Social LCA of maritime gardens and the concept of human capabilities

Arne Wangel

    Research output: Chapter in Book/Report/Conference proceedingConference abstract in proceedingsResearchpeer-review


    The experiment in Copenhagen Harbour collapses a highly stratified production, distribution and consumption process into a much shorter and simplified life cycle situated in one locality only. As the oysters filter the polluted sea water, the regeneration of the water quality in the harbour accelerates and paves the way for new urban life spaces. The pioneers claim that their design provides a range of potentially positive social impacts: oysters at reasonable cost are a nutritious addition to the daily diet; the activities throughout the life cycle of oysters provide learning and recreation for the families involved; and also a sense of community and belonging develops in the process. In terms of human capital development, aquaculture - in particular under experimental conditions - requires a high level of managerial skills. However, according to Sen, this will be included in his broader concept of capabilities. The concept of human capital focuses on 'the agency of human beings - through skill and knowledge as well as effort - in augmenting production possibilities' (Sen 1997, 1959).Sen's concept of human capabilities has a wider scope; he points to 'their direct relevance to the well-being and freedom of people; their indirect role through influencing economic production; and their indirect role through influencing social change' (Sen 1997, 1960). Tentatively, the list of ten central capabilities defined by Martha Nussbaum (2003) may be specified for the experimental oyster value chain. However, the actual specification of relevant capabilities and how measure these must – in accordance with Sen’s concept – be performed by those involved on the basis of what they consider as valuable functionings. Thus, as suggested by several authors, e.g. by Syndhia Mathe (Mathe 2014), some form of participatory approach needs to be integrated into Social LCA to contextualize the assessment in terms of plurality of interests, local knowledge, diversity of social value judgements etc. One important contribution towards the measurement of capabilities points the option for microfoundations in normative assessments, ‘the valuational foundation of the capability approach allows people to express their ‘powers of discrimination’ with regard to their well-being or to the good life’ (Comim et al. 2008, 180). For the oyster cas, it is proposed to apply Interactive Scenario Analysis, which is ‘a method for creating scenarios that should be able to help stakeholders to navigate towards desirable futures’ (Baungaard Rasmussen 2011, 99). The suggestion is to integrate the assessment of social impacts as design criteria in the process of constructing the new oyster chain and its enabling context.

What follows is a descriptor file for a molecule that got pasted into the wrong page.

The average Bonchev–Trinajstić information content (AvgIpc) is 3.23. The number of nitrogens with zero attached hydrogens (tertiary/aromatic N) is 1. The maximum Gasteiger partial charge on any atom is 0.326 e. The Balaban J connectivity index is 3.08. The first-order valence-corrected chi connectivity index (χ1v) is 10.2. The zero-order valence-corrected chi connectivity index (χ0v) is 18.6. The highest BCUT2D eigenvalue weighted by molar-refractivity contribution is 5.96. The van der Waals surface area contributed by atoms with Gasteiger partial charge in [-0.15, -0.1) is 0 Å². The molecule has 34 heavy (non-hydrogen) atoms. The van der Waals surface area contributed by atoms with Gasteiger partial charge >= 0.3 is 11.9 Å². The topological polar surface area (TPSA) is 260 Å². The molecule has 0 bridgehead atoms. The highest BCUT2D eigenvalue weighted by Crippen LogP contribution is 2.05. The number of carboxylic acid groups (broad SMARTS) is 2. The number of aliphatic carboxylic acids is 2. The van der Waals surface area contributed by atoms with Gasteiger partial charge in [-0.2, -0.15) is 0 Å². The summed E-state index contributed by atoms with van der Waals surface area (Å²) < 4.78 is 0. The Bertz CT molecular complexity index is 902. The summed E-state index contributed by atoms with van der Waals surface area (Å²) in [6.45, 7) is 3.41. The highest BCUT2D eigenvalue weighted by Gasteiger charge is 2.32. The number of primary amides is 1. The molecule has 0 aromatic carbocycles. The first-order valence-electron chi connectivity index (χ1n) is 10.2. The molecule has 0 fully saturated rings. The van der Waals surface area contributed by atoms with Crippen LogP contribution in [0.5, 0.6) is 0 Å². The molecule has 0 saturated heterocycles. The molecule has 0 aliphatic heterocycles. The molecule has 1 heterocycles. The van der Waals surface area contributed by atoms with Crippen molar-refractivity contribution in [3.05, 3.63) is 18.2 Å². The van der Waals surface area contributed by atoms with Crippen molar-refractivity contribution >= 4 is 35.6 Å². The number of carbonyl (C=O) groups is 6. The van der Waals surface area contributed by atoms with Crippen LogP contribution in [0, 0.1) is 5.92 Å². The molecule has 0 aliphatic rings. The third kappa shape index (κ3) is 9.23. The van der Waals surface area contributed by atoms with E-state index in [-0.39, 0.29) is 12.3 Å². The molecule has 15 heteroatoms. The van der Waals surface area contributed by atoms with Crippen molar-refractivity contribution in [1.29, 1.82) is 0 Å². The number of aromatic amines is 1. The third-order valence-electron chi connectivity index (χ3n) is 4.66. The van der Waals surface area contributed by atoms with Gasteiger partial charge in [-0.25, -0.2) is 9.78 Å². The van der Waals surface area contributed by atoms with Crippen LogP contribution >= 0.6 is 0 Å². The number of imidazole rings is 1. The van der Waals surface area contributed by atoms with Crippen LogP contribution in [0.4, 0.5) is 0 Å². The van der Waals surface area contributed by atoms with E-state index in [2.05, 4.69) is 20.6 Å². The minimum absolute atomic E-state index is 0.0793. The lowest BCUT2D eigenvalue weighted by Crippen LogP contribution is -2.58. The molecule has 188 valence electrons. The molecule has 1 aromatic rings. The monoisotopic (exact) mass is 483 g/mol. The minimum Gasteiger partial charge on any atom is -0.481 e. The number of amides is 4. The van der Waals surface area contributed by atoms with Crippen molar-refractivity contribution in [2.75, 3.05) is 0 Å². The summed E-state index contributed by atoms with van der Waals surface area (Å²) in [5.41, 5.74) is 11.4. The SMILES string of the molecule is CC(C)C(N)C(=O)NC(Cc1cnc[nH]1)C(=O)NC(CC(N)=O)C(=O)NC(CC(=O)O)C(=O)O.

Original languageEnglish
    Title of host publicationAbstract Book - DTU Sustain Conference 2014
    Number of pages1
    Place of PublicationKgs. Lyngby
    PublisherTechnical University of Denmark
    Publication date2014
    Publication statusPublished - 2014
    EventDTU Sustain Conference 2014 - Technical University of Denmark, Lyngby, Denmark
    Duration: 17 Dec 201417 Dec 2014


    ConferenceDTU Sustain Conference 2014
    LocationTechnical University of Denmark
    Internet address


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